Your Money & Your Commissioners: How They Spent It
Tale of two projects offers insight into mindset of elected officials
PASQUOTANK COUNTY — How much of your money is wasted and are your Pasquotank County Commissioners being responsible with taxpayer money?
In an effort to answer that question, consider the following:
At the Finance Meeting yesterday, the issue arose about an old Snap On Tools truck, which had been impounded by the Sheriff’s office about 10 years ago. This truck has been sitting in an impound yard without being run, but the body was in good condition. So, the issue before the commissioners was whether or not the county should give the truck to the city fire department.
County Commissioner Frankie Meads expressed his opinion that the county should ascertain the value of the truck and then sell it on E-Bay or accept bids privately. He expressed his concern that since the city was failing to pay its water bill and forcing the county to incur legal expenses — giving the city a free truck was not warranted.
Meads said he had received an informal bid of $2500 from a local resident, and offered one assessment that the truck had a valuable lift gate, with an estimated value of $1500.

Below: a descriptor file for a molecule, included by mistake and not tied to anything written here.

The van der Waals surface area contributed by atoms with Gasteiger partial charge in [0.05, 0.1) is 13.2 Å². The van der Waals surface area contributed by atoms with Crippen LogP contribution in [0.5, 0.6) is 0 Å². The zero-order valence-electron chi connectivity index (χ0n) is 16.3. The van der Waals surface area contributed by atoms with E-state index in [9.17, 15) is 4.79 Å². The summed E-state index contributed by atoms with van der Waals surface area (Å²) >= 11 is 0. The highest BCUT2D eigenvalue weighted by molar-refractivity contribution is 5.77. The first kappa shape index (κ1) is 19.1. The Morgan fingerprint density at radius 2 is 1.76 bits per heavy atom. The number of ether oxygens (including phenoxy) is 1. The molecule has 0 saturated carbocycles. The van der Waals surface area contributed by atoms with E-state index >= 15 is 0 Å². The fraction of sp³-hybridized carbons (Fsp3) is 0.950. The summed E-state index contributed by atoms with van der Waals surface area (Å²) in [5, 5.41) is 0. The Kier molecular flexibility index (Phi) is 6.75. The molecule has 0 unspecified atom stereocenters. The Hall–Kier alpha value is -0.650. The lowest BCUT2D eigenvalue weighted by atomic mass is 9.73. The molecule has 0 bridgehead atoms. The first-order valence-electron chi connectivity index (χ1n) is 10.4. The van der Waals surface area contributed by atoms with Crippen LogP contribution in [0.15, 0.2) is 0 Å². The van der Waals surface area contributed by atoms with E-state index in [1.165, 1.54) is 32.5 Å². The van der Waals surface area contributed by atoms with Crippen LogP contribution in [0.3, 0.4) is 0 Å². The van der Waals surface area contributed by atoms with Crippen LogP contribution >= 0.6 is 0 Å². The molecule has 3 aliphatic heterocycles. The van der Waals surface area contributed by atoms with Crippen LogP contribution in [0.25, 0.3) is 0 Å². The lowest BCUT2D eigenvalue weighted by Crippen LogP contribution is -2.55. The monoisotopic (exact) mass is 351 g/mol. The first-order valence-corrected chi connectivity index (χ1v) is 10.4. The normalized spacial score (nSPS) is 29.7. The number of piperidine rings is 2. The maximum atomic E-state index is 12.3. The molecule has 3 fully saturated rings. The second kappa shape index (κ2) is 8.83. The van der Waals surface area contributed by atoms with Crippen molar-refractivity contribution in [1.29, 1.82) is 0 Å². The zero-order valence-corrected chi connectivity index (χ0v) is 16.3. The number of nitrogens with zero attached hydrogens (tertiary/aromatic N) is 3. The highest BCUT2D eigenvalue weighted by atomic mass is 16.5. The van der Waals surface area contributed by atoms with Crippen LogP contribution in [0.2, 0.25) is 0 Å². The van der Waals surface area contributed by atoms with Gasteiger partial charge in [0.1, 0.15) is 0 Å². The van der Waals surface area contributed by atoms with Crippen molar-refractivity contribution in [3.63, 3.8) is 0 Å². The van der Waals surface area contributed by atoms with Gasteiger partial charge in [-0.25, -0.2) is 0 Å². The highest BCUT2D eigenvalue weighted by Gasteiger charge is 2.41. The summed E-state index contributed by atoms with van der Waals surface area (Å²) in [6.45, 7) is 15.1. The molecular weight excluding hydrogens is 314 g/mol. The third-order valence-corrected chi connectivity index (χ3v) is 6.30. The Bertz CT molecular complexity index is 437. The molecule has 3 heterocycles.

Joining Meads in his vote not to donate the truck were County Commissioners Winslow and Griffin. However, Commissioner Dixon urged his colleagues to accept the suggestion of county staffers to approve the donation, securing the votes of Commissioners Parker, Sterritt and Perry.
The four elected officials were of the opinion that the city fire department’s use of the used vehicle would ultimately benefit the entire county.
Aside from the issue of City vs County, the real question is: Are the county commissioners spending our money wisely and with the taxpayers in mind? So, as you consider this issue in the context of a $2500 truck, recall the following:
Last year, the Commissioners had a Capital Improvement request to consider. The request was made by College of The Albemarle for various purposes. The commissioners provided the funds. The maintenance staff at the community college, spent the money wisely, saving approximately $42,000, according to those familiar with the school’s capital improvements.
How unusual for money to be saved! So the excess funds were returned to the County treasury, right? Wrong! The commissioners agreed to let College of The Albemarle keep the money to offset costs for a welding shop, which was not even in the school’s budget.
Would the community college eventually have submitted the welding shop as a future budget item? Probably. But these two issues contribute to the general belief that the County Commissioners spend taxpayer money differently from the way they would spend their own.